Leonardo González


From the Series Cabbages and Kings


2016, 2017, 2018






Installation composed of resin and wooden bananas, two films, two screens, steel, banana-yellow paint, and sound

Cabbages and Kings is a multidisciplinary installation that is part of a series of work under the same title, created by the Honduran artist Leonardo González.  Making a reference to the title of a book of William Sydney Porter, (best known as O. Henry), that popularized the notion of the “Banana Republic,” the work highlights the impacts and consequences that were experienced in Central America resulting from the arrival of the banana plantations at the end of the 19th century.  This installation was created in an old United Fruit Company building in Puerto Limón, Costa Rica, a coastal town that became the first urban centre to connect to a section of the new railroad that was destined to transport bananas from the inland Central Valley.  The installation consists of the creation of a bar using waste materials from the company, now named Chiquita Brands, such as baskets and wooden supports.  The bar is important, because it’s known as the place where many of the transactions occurred that led to the introduction and establishment of the banana enclaves of Central America.  In the words of the artist: “These places were the setting and niches for negotiations, crooked schemes involving giant scams and fraudulent loans related to the investments of the banana companies and the construction of the interocean railway in Central America.”  The bar has various components that allude to the problems associated with the banana business.  For example, the main wall is decorated with wallpaper that Gonzáles created using commercial contracts, loan documents, maps, flow charts, and other documents and personal letters from participants of these enclaves.  In front of the bar, where they sell cocktails made from bananas, the artist put tables and chairs made from the same waste material from the Chiquita company.  Also, the “customer” can see screens on the tables displaying videos that narrate the history of the banana boom, its impact and fetishization.  The video uses black humour juxtaposed with violent images of wars, coups d’état, land invasions, and displacement, with images that allude to the social well-being and the economic progress that the cultivation of this fruit would supposedly provide.  The bar was tended by a barman who served cocktails and desserts made of banana, with ironic names that allude precisely to this problematic historical process.  At the bottom are listed some of these:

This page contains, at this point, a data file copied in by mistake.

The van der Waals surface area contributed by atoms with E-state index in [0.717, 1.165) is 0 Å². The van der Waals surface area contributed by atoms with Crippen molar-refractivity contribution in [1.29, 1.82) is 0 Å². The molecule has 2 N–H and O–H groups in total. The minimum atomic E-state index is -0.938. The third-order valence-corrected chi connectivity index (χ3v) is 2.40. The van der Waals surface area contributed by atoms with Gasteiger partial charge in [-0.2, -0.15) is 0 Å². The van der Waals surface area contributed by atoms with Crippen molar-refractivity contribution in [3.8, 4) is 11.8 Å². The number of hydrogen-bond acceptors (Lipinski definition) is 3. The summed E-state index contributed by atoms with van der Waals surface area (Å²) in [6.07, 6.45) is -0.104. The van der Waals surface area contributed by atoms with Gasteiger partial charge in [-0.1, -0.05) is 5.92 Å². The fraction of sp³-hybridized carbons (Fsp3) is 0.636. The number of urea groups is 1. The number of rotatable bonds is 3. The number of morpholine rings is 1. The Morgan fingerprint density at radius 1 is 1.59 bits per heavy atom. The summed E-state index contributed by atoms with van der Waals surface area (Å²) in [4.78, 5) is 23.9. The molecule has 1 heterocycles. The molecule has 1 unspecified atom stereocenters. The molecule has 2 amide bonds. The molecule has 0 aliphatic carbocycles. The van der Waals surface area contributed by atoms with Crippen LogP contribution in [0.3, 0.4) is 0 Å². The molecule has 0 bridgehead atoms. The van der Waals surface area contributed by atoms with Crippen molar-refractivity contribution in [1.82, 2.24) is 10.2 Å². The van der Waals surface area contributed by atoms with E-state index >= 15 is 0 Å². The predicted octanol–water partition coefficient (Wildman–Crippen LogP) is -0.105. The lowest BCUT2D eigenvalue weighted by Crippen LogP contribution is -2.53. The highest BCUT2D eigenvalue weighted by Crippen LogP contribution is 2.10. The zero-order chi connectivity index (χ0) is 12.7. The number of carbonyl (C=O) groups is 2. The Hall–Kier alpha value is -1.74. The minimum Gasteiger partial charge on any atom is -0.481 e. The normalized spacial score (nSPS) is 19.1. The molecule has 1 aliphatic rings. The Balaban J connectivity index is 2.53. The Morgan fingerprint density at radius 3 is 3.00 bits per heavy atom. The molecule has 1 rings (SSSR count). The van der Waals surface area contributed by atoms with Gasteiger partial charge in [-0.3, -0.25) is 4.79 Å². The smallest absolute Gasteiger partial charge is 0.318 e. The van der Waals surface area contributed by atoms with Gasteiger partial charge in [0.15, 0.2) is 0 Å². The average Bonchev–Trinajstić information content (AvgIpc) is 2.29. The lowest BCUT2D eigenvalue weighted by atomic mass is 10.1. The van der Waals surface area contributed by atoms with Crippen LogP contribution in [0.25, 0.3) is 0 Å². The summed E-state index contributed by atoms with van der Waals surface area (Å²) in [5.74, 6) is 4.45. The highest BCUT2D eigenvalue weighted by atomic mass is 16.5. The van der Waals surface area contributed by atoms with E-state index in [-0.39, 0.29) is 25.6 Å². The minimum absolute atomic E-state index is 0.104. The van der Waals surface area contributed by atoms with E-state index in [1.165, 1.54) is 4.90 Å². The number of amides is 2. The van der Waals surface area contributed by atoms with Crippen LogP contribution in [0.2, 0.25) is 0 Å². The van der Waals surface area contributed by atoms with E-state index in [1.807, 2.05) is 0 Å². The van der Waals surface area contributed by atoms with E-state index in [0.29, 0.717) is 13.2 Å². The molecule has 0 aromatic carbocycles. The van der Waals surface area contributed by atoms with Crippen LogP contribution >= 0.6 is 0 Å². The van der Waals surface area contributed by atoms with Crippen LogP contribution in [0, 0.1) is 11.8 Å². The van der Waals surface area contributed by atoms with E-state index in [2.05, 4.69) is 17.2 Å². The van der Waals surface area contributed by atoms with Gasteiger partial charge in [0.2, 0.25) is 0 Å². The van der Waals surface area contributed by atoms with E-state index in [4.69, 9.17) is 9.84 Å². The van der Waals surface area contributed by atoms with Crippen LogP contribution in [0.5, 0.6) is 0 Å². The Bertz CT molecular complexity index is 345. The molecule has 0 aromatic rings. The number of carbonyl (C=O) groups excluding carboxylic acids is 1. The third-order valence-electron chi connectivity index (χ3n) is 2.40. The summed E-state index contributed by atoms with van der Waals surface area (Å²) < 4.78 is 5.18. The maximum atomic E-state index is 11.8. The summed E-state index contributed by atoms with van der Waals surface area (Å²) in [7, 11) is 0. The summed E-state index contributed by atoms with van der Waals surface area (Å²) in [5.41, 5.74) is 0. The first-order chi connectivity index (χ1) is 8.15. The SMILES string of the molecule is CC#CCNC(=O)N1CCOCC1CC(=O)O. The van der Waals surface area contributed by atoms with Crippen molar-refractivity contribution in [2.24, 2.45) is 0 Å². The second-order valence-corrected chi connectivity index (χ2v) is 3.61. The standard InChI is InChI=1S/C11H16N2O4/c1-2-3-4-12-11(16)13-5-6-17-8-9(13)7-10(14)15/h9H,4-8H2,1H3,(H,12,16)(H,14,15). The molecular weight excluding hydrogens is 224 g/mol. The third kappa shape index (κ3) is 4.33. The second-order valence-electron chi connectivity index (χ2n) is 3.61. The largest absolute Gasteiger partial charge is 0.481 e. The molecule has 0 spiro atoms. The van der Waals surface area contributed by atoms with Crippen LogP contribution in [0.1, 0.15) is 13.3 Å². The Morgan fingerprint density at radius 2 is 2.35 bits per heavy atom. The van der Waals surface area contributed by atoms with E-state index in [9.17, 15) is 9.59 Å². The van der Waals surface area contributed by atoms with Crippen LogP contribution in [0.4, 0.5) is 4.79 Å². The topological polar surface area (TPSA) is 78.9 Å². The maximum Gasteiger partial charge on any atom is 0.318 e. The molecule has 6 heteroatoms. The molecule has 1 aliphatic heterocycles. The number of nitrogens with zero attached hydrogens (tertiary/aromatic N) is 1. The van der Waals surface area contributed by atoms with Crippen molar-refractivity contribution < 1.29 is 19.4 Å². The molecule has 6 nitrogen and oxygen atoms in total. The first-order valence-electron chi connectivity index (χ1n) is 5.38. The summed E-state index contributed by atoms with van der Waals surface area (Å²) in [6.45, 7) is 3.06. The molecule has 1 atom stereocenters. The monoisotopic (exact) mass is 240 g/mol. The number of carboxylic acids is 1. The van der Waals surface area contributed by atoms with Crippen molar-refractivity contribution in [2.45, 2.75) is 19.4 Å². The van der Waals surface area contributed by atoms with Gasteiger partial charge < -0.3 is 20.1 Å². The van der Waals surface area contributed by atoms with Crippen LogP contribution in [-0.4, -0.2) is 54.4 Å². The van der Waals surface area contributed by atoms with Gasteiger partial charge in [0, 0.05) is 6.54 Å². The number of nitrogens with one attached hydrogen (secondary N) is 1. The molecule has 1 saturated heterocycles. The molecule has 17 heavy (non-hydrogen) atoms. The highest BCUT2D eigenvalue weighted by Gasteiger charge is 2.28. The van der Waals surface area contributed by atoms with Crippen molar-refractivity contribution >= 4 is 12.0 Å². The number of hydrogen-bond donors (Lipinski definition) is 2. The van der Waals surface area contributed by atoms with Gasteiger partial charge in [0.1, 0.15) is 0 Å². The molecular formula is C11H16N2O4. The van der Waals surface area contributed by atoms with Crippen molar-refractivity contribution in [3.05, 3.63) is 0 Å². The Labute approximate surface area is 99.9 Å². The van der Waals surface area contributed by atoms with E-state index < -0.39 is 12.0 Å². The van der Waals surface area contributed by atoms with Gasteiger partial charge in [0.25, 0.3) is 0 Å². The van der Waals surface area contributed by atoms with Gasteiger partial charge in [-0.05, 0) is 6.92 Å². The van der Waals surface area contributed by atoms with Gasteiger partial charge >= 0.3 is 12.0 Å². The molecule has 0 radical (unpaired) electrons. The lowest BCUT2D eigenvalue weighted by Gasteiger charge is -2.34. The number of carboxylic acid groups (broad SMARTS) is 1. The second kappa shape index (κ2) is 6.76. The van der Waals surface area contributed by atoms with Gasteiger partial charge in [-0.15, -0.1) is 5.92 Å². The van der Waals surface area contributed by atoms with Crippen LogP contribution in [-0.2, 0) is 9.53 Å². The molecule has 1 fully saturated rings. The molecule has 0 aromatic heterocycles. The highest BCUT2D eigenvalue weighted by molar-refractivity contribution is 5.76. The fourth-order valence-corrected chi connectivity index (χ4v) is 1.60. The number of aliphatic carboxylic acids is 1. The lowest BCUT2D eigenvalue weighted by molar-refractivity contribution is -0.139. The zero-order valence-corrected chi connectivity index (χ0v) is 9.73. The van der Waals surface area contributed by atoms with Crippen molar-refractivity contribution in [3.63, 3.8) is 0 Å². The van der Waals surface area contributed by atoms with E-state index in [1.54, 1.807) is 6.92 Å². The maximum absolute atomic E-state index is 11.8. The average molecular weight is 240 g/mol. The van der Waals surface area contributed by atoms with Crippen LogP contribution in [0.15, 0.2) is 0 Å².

Banana Foster


  • 2 tablespoons of vanilla ice cream
  • 45 ml of spiced rum
  • 15 ml of banana liquor
  • 1 chopped banana
  • Cinnamon


Banana Double Conquest


  • 45 ml of coconut rum
  • ½ chopped banana
  • 2 tablespoons of chocolate syrup
  • ½  cup of vanilla ice cream 


Dirty Banana


  • 30 ml of white rum
  • 60 ml of coffee liquor
  • 1 chopped banana
  • 60 ml of whipped cream
  • 1 teaspoon of sugar

On subsequent occasions, González has displayed variations of this work in which he hangs the videos previously embedded in the tables on the wall and surrounds the monitor with bunches of artificial bananas (and in some cases, real bananas) along with waste materials from Chiquita Brands.